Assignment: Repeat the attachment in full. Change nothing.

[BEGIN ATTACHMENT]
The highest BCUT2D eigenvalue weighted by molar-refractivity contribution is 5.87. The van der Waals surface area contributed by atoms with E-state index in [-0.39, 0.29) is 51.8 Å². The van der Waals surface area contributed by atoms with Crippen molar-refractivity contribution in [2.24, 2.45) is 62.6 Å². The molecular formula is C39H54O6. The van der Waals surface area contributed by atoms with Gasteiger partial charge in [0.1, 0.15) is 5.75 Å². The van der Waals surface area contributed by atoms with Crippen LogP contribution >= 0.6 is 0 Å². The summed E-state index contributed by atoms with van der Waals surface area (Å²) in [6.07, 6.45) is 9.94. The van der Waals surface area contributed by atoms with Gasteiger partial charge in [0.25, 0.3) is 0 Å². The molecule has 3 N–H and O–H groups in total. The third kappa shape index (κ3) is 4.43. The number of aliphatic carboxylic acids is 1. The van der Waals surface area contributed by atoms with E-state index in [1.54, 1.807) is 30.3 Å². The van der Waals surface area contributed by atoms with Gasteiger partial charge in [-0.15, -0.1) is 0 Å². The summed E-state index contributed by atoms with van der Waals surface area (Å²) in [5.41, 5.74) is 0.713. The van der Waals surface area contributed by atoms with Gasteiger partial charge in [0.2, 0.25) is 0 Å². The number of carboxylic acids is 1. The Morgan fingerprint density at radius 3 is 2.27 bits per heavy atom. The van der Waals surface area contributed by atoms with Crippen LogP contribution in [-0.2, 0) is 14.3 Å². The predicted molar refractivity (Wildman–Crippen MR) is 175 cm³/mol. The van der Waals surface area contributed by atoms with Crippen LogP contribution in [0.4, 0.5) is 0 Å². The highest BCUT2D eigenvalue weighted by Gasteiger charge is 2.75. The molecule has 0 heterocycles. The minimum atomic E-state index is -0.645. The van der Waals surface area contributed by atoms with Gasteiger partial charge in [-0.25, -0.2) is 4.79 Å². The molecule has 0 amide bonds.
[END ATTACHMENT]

The highest BCUT2D eigenvalue weighted by molar-refractivity contribution is 5.87. The van der Waals surface area contributed by atoms with E-state index in [-0.39, 0.29) is 51.8 Å². The van der Waals surface area contributed by atoms with Crippen molar-refractivity contribution in [2.24, 2.45) is 62.6 Å². The molecular formula is C39H54O6. The van der Waals surface area contributed by atoms with Gasteiger partial charge in [0.1, 0.15) is 5.75 Å². The van der Waals surface area contributed by atoms with Crippen LogP contribution >= 0.6 is 0 Å². The summed E-state index contributed by atoms with van der Waals surface area (Å²) in [6.07, 6.45) is 9.94. The van der Waals surface area contributed by atoms with Gasteiger partial charge in [0.25, 0.3) is 0 Å². The molecule has 3 N–H and O–H groups in total. The third kappa shape index (κ3) is 4.43. The number of aliphatic carboxylic acids is 1. The van der Waals surface area contributed by atoms with E-state index in [1.54, 1.807) is 30.3 Å². The van der Waals surface area contributed by atoms with Gasteiger partial charge in [-0.15, -0.1) is 0 Å². The summed E-state index contributed by atoms with van der Waals surface area (Å²) in [5.41, 5.74) is 0.713. The van der Waals surface area contributed by atoms with Gasteiger partial charge in [0.2, 0.25) is 0 Å². The number of carboxylic acids is 1. The Morgan fingerprint density at radius 3 is 2.27 bits per heavy atom. The van der Waals surface area contributed by atoms with Crippen LogP contribution in [-0.2, 0) is 14.3 Å². The predicted molar refractivity (Wildman–Crippen MR) is 175 cm³/mol. The van der Waals surface area contributed by atoms with Crippen LogP contribution in [0.4, 0.5) is 0 Å². The highest BCUT2D eigenvalue weighted by Gasteiger charge is 2.75. The molecule has 0 heterocycles. The minimum atomic E-state index is -0.645. The van der Waals surface area contributed by atoms with Gasteiger partial charge in [-0.25, -0.2) is 4.79 Å². The molecule has 0 amide bonds.